Some of the common triggers that male survivors of childhood sexual abuse face include people or places they associate with their experience (such as a bedroom, or any place where they were abused) as well as certain sights, sounds and smells that remind them of the abuse experience. Be aware of what can trigger those memories.

Pay attention to your body and reaction

When you are triggered and feel stressed or unsafe, listen to your body. You may feel stressed, unknowingly hold your breath, experience racing thoughts, panic attacks, or nausea. You may even feel lightheaded. First, acknowledge that these reactions are not in response to any current danger or threat, but connected to unprocessed past emotions and feelings.

Self-regulate immediately

Once you are aware of your reactions, take measures to address them. For example, if unpleasant memories trigger a panic attack, calm yourself as quickly as you can with self-regulating activities.

One of the ways to do that is with deep breathing exercises. Inhale slowly while counting to four, then exhale while counting to five. Do this as many times as required until your parasympathetic nervous system regulates. Once you are comfortable with this breathing exercise, use it during panic attacks till your heart rate normalizes and you calm down.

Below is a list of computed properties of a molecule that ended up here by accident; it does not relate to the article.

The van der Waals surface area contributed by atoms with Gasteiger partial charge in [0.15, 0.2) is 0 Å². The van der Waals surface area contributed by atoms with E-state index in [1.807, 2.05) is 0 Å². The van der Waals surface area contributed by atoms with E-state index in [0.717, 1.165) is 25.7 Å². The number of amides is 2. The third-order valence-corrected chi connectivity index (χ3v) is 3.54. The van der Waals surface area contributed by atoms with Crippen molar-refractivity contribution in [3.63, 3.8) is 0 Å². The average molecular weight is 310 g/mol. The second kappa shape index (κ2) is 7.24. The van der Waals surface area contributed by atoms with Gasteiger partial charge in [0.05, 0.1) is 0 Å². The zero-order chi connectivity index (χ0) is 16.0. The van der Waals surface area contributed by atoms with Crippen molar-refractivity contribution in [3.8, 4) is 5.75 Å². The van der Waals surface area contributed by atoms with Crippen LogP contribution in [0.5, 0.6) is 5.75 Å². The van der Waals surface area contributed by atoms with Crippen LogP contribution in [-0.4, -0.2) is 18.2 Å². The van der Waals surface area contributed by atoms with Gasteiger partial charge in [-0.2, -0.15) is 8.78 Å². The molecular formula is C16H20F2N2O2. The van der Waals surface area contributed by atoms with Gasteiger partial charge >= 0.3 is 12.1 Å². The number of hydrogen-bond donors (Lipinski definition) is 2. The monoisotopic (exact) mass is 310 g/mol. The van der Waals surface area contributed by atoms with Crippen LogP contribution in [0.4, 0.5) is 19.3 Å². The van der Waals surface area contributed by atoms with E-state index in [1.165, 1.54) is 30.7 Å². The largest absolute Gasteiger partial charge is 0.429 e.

You can also self-regulate by visualizing a panic attack as a wave. Imagine yourself riding it till it reaches the shore or calm waters. Anticipate the wave passing and reducing in intensity as it crests. As you experience that wave, remind yourself that just because you are riding it doesn’t mean that you cannot swim. Practice this technique for every anxiety or panic attack you experience till it becomes second nature.

The worst thing you can do is suppress your feelings. It will do more harm than good. With time and work, those negative thoughts and emotions will begin to lessen as you process them. You deserve to be happy. Start with yourself and maintain healthy boundaries from the naysayers. Become an observer so you can take stock of the emotions running through you without letting them overwhelm you. It will get easier with time.


Your Experiences Are Valid – Contact Safe Place for Men to Get the Help You Need

Male survivors of childhood sexual abuse deserve as much love, attention and concern as other genders. Safe Place for Men was created as a nonjudgmental haven where survivors can work through their pain and experiences with competent help. Their online program is designed to transform the survivor’s life via personal development and growth. If you have queries, get in touch with them today! Realize your dreams and potential and overcome your trauma with their help.

About Theresa Duncan

Originally from Detroit, MI, Theresa has been offering health and fitness advice for the last 30 years while working as an engineer. She decided to turn her passion into a profession, and finds nothing more satisfying than helping others reach their health and fitness goals.